Word of the Day

Monday, October 28, 2019

macabre

[ muh-kah-bruh, -kahb, -kah-ber ]

adjective

gruesome and horrifying; ghastly; horrible.

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What is the origin of macabre?

The history of the adjective macabre is confusing. The word is Middle French and first occurs (in French) in 1376, Je fis de Macabré la dance “I made the Dance of Death.” In late Middle English Macabrees daunce meant “Dance of Death.” French Macabré may be an alteration of Macabé “Maccabaeus”; if so, Macabré la dance may be the same as the medieval ritual or procession chorēa Machabaeōrum “dance of the Maccabees,” honoring the martyrdom of Judas Maccabaeus and his brothers (II Maccabees). Macabre entered English in the 15th century.

how is macabre used?

Their macabre task is swabbing dead animals they find by the side of the road to get hold of their microbiomes—the communities of microorganisms that inhabit these mammals.

Jamie Durrani, "Roadkill Animals Are Surprising Sources of Drug Discovery," Scientific American, January 4, 2017

Vincent (1982) combines Burton’s burgeoning visual aesthetic with his lifelong love of the macabre and interest in stop-motion animation.

Aja Romano, "Tim Burton has built his career around an iconic visual aesthetic. Here's how it evolved." Vox, April 17, 2019
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Sunday, October 27, 2019

horripilation

[ haw-rip-uh-ley-shuhn, ho- ]

noun

a bristling of the hair on the skin from cold, fear, etc.; goose bumps.

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What is the origin of horripilation?

Horripilation “bristling of the hair on the skin from cold or fear,” is a three-dollar word for goose bumps. Horripilation comes from the Late Latin noun horripilātiō (inflectional stem horripilation-), a derivative of the verb horripilāre “to become bristly or hairy.” Horripilātiō first appears in the Vulgate, the Latin version of the Bible, prepared chiefly by Saint Jerome at the end of the 4th century a.d. Horripilation entered English in the mid-17th century.

how is horripilation used?

… I have often wandered round other reputedly haunted places, especially in the vicinity of mills and local stream meets and in many have experienced that same horripilation of the flesh ….

John Hillaby, "Witchcraft and all that," New Scientist, May 8, 1975

I can’t have been the only person who spent the evening in a pretty much constant state of horripilation.

Alexis Soloski, "Review: In 'All Is Calm,' Thrilling Song in the Trenches," New York Times, November 25, 2018
Saturday, October 26, 2019

chthonian

[ thoh-nee-uhn ]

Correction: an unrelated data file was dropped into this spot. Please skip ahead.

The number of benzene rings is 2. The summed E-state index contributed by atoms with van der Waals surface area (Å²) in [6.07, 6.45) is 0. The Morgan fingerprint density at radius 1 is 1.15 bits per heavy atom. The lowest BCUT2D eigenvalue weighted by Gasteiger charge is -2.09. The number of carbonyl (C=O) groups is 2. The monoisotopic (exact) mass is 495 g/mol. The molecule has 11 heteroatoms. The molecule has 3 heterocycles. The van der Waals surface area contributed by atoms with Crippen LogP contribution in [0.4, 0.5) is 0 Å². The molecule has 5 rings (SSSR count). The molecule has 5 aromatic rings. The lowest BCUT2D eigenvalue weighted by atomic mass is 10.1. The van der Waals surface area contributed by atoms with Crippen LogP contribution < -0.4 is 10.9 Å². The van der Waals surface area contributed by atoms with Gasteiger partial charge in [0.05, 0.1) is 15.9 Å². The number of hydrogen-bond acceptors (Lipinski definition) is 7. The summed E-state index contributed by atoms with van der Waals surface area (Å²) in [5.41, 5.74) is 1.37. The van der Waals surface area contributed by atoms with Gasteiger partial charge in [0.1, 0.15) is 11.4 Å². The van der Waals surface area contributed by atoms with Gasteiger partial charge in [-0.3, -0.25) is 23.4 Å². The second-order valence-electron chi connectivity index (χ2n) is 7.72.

adjective

Classical Mythology.

of or relating to the deities, spirits, and other beings dwelling under the earth.

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What is the origin of chthonian?

Chthonian ultimately derives from the Greek adjective chthónios “of the earth, the underground, the underworld.” Chthónios is a derivative of the noun chthṓn, deriving from a very, very old Proto-Indo-European word meaning “earth” and surviving in most of the “daughter” languages. The original Proto-Indo-European root was dheghm, dhghem-, dhghom-, (dh)ghm– (with various suffixes). From dheghm– Hittite derives tekan (stem tagn-) “earth,” Tocharian A (spoken in central Asia and now part of Xin Jiang) tkaṃ, Sanskrit kṣam-, and Avestan zəm-. From dh(e)ghom Greek has chthṓn, from earlier chthom (Greek also reversed the order of the consonant cluster from thch– to chth-). The suffixed form (dh)ghom-os yields Latin humus (from homos) “earth,” the adjective humilis “low to the ground” (English humble), and the noun humilitās (stem humilitāt-) “lowness of height or position, low condition (English humility). The suffixed form dhgh(e)mōn “one who is on the earth, human being” becomes hemō (stem hemōn-) in Old Latin, homō (stem homin-) in Latin. Latin also derives, somewhat obscurely, from homin– the adjective humānus “of man, human, humane, gentle” (English human and humane). (Hebrew follows a similar semantic development with ādhām “man, mankind, human being, Adam” and ădhāmāh “earth, soil, ground.”) In Germanic (dh)ghm-ōn yields guma “human being, man” in Gothic and Old English. Old English has the noun brȳdguma “young man about to be married or recently married; bridegroom, husband,” which becomes brīdgome in Middle English, and bridegroom in English. The –groom in bridegroom arose in the 16th century due to the influence of groom “boy, young man.” Chthonian entered English in the mid-19th century.

how is chthonian used?

The streets throng with crowds of dapper skeletons and chthonian floats.

Christopher Orr, "Spectre: Bond Doesn't Need an Origin Story," The Atlantic, November 6, 2015

This chthonian belief—that the world’s underbelly rumbles with life—guides all the so-called Earth-based faiths.

Michael Tortorello, "If a Druid Rings the Doorbell," New York Times, October 30, 2013

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